Friday, December 17, 2010
I don't remember when my Read It Or Remove It policy started. Was it this year? Last year? Who can say. I can tell you that I have had some excellent luck with this program. Recently there has been
A Very Long Engagement and The Observations, both terrific--and that trend continues!
The latest title in R.I.O.R.I. is sadly out of print but happily fantastic. It's Kalimantaan by C.S. Godshalk. As usual I do remember buying this novel and I remember being eager to read it. Alas...I have no memory of what took it's place in the reading queue. Whatever it was I hope it was worth it because as I've said Kalimantaan really is exceptional.
Kalimantaan is based on the true story of Sir James Brooke. Brooke was an adventurer who two hundred years ago acquired/seized a kingdom, Sarawak, roughly the size of England on the northern coast of Borneo. Borneo is an island in the Pacific that is part of the Malay Archipelago. Brooke and his followers ruled Sarawak for approximately one hundred years. Brooke's exploits have already been fictionalized at least once before that I am aware of in Joseph Conrad's Lord Jim.
In Kalimantaan, Brooke is Gideon Barr. As the self-styled "Raj of Sarawak", Barr imposes his brand of civilization on the natives whose land he's stolen and any immigrants, missionaries or businessmen who have found their way to his world. His wife, Amelia, views the colonial life and it's contradictions quite differently than her British East India Company admiring husband. In Barr's private country Victorian civilities, self-importance and hypocrisy cover all manner of savagery by the whites and the love of tradition and celebration hide native barbarism. This is an environment that breeds cholera, smallpox and infection as easily as it does tyrants, madness and doom. Godshalk has inhabited Sarawak with varied and fascinating characters. There are not any levels of this society that are not examined and made important to the story.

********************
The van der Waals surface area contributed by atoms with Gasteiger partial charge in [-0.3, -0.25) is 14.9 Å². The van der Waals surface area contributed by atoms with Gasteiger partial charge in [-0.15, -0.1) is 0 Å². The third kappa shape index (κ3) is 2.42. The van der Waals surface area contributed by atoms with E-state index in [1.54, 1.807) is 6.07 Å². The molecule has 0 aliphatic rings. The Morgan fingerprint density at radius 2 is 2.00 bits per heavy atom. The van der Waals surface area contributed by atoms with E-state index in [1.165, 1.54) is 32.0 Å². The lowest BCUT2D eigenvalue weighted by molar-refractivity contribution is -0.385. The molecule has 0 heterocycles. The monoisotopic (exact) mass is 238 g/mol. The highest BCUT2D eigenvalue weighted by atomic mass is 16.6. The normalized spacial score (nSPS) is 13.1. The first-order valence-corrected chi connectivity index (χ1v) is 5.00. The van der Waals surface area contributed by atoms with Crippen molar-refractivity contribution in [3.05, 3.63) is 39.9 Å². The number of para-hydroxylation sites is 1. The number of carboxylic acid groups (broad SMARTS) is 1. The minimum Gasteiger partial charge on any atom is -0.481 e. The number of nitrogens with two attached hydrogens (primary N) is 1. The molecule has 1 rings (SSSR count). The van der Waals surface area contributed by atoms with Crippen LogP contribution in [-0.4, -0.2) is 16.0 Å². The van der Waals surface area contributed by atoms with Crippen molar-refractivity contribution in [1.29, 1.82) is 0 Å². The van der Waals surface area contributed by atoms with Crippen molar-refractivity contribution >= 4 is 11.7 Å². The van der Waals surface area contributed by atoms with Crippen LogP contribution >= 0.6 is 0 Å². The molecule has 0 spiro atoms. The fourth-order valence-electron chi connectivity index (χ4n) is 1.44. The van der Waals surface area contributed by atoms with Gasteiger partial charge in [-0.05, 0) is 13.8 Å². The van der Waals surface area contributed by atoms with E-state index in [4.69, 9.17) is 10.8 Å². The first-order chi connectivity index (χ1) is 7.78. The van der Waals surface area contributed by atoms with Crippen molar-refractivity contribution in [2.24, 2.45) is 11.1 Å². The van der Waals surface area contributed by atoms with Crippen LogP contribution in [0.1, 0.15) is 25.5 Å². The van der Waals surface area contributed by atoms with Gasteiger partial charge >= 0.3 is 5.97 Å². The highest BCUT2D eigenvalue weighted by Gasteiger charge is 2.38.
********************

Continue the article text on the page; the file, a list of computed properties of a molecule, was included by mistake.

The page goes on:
This is not a novel about pioneers trying to conquer a hostile environment through hard work and sacrifice. Kalimantaan is about colonialism and empire building on a grandiose scale. Damn the locals and full speed ahead. The rewards are great and little is allowed to get in the way of those prizes. Godshalk has triumphed in this magnificent undertaking. There is plot and color to spare. She has woven her many characters complex stories and motives through a long gone world all the while dissecting it's mysteries and cruelties and celebrating it's beauty and culture.